Wilson, Penny, and poet Maisha Baton also started the Kuntu Writers Workshop to continue the tradition of Centre Avenue Poets' Theater Workshop.
In the early 1990s, Elva Branson founded the New Horizon Theater as a tribute to Black Horizon Theater and a platform for Pittsburgh's burgeoning community of African-American theater artists. This company showcased the work of a core ogroup of actors including Branson, Jonas Chaney, Milton Thompson, Chrystal Bates, and Anthony Thompson.
- Conner, Lynne (2007). Pittsburgh in Stages: Two Hundred Years of Theater. Pittsburgh: University of Pittsburgh Press. ISBN 0-8229-4330-1.
Black Horizons Theater (BHT) (note the "s" in the name, which is the authentic title of the theater group, with all of its plural and future-oriented intention) was created after a meeting of Black Action Society (BAS) of the University of Pittsburgh representative's Curtiss E. Porter (now Ph.D. and Chancellor of Penn State Greater Allegheny Campus in White Oak/ McKeesport, Pa.), Jake Milliones, Ph.D. (deceased, former City Council President of the City of Pittsburgh) and E. Philip McKain (currently Executive Director of CTE, the Community Action Program of Stamford, Ct.) with members of the "Centre Ave. Poets", Rob Penny and August Wilson.
This meeting culminated with an agreement to provide funding through the Program Committee of the BAS, which Porter headed as Director, while Mr. McKain was Co-Director, and Mr. Milliones, an influential graduate student member. The funding connection was established. BAS provided honoraria to Penny and Wilson and funds for rent and publicity. The plays went into production at the A. Leo Weil Elementary School.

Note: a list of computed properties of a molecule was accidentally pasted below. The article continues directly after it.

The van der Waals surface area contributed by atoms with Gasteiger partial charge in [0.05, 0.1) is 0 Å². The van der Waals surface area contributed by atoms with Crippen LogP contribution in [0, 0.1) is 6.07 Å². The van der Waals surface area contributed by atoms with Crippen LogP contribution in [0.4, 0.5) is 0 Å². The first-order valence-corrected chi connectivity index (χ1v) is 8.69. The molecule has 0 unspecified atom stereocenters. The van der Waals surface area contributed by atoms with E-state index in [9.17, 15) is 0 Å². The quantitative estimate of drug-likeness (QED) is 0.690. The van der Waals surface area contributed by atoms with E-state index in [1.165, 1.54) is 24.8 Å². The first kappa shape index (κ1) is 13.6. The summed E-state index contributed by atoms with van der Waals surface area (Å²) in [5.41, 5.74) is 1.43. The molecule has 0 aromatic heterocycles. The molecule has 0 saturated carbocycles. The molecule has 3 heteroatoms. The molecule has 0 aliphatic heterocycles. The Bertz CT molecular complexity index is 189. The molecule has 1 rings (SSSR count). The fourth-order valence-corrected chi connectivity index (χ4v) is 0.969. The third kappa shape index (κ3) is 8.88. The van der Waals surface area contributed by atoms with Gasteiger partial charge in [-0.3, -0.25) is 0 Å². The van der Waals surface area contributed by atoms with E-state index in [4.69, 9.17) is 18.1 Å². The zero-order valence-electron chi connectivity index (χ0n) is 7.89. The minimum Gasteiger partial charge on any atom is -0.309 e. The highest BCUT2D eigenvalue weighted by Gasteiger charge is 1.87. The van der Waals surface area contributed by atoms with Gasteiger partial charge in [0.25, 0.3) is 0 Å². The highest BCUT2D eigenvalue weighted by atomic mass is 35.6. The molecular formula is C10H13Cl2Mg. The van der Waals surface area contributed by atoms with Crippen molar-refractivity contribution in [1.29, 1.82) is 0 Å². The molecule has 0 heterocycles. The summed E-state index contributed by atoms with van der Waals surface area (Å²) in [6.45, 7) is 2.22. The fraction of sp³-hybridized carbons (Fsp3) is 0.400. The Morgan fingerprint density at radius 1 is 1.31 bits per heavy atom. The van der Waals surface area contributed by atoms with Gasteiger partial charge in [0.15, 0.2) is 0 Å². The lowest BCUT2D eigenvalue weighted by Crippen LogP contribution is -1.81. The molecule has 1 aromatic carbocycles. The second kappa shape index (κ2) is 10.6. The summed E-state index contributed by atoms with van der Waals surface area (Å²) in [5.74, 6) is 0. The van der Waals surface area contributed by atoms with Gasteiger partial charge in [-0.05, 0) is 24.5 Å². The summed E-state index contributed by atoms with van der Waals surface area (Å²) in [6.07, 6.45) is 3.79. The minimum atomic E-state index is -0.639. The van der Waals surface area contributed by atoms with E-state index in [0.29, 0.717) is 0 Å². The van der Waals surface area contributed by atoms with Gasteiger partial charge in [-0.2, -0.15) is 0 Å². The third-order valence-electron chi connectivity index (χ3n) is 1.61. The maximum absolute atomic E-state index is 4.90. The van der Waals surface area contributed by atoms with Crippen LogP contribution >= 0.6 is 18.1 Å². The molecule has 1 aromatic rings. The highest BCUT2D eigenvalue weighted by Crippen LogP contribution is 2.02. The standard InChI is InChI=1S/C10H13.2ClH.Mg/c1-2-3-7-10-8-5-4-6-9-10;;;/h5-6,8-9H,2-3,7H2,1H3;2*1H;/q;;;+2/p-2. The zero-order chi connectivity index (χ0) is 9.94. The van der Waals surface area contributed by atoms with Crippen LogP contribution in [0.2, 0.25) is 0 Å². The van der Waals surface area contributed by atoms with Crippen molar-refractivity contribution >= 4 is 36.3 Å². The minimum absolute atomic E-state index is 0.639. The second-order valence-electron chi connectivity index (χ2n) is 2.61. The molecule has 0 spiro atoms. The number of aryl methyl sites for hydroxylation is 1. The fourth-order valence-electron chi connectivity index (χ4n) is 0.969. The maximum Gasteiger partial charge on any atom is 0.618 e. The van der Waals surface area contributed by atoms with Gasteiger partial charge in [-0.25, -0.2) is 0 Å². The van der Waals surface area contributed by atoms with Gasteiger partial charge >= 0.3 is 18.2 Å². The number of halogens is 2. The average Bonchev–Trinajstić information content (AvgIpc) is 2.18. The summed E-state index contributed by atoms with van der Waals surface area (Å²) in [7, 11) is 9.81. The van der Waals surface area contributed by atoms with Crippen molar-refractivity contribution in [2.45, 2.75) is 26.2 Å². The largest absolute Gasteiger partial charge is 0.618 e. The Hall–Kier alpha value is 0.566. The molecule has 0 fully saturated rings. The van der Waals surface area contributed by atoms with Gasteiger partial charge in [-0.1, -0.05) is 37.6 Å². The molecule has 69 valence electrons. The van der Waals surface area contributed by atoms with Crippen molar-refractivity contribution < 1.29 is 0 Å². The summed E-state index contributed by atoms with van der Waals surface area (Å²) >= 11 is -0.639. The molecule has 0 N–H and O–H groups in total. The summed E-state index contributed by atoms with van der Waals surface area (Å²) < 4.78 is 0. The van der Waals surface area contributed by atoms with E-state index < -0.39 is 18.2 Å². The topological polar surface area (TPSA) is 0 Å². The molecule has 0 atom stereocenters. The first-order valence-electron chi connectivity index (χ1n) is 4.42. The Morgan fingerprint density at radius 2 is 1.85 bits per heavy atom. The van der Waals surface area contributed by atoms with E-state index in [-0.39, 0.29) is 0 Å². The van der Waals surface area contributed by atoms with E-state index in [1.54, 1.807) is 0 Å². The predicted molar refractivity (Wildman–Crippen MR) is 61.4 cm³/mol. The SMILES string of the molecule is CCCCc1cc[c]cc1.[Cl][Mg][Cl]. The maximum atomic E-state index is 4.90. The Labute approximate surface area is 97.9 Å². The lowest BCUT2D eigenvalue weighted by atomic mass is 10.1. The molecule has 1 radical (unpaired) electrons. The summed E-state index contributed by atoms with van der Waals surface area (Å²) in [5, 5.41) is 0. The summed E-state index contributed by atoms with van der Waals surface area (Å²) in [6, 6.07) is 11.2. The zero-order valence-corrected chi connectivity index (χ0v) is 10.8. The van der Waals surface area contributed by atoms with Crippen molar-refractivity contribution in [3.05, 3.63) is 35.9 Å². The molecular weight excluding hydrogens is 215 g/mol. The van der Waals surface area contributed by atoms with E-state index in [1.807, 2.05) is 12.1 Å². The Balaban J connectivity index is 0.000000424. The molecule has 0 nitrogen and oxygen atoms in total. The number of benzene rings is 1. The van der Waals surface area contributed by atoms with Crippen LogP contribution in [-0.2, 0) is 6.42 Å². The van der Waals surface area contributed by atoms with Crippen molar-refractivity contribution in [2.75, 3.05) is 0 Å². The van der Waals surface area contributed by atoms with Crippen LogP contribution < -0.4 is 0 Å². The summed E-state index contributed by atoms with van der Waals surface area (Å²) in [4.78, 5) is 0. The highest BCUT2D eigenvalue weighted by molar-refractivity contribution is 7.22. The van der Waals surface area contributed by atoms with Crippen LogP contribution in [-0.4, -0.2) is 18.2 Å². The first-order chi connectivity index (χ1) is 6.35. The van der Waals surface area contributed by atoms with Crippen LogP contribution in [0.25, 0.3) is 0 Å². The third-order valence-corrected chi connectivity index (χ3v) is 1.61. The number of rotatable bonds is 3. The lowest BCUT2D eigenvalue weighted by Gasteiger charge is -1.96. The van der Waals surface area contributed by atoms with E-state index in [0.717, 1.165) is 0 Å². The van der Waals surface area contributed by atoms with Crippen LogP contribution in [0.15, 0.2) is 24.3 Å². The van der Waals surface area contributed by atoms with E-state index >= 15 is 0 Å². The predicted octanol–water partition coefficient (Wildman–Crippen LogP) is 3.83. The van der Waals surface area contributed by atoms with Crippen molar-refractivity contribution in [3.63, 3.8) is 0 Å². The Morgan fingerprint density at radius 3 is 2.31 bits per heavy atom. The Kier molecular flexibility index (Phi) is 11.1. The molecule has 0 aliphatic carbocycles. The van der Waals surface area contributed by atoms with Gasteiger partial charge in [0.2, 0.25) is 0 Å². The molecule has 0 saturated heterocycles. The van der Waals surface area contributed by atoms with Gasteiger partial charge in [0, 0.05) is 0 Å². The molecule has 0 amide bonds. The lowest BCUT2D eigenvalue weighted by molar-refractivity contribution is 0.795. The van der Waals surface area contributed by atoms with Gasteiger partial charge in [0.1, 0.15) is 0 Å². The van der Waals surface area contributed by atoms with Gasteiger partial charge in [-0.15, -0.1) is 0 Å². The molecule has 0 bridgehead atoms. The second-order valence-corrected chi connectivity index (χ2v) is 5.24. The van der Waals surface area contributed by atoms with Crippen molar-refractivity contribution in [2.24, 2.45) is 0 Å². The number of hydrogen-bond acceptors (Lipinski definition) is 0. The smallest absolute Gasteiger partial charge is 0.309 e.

The connection of the BAS was incipient to the early development of the BHT. BAS provided the theater with leadership,funding, and major portions of the early audiences. Students from the University of Pittsburgh attended under the auspices of their Black Studies classes. One such student would have been best-selling author, Elizabeth "Bebe" Moore-Campbell. Through the attendance of students of the BAS-sponsored Department of Black Community Education Research and Development (DBCERD - Black Studies), and, from the expanding community audiences made available through publicity of the plays, the BHT flourished. Indeed, BHT became a repertoire theater which performed in numerous locations, including Oberlin College in Ohio and at Barbara Ann Teer's National Black Theatre (NBT) in Harlem, New York, New York.
Curtiss Porter, who is often underwritten or completely left out of the history of these circumstances, was a writer and Director of some of BHT's earliest productions: Evolution to Revolution by Porter and Amiri Baraka's Slave Ship.
The first play produced by BHT and directed by Curtiss E. Porter, was, in fact, A Black Mass by Amiri Baraka, "Slave Ship". this play kicked off the repertory experience of BHT and established it as a cultural force. In the audience by New York choreographer Bob Johnson, who inspired by local talent went on to establish "The Pittsburgh Black Theatre Dance Ensemble." Johnson later become a faculty member of DBCERD-Black Studies at Pitt, along with Rob Penny.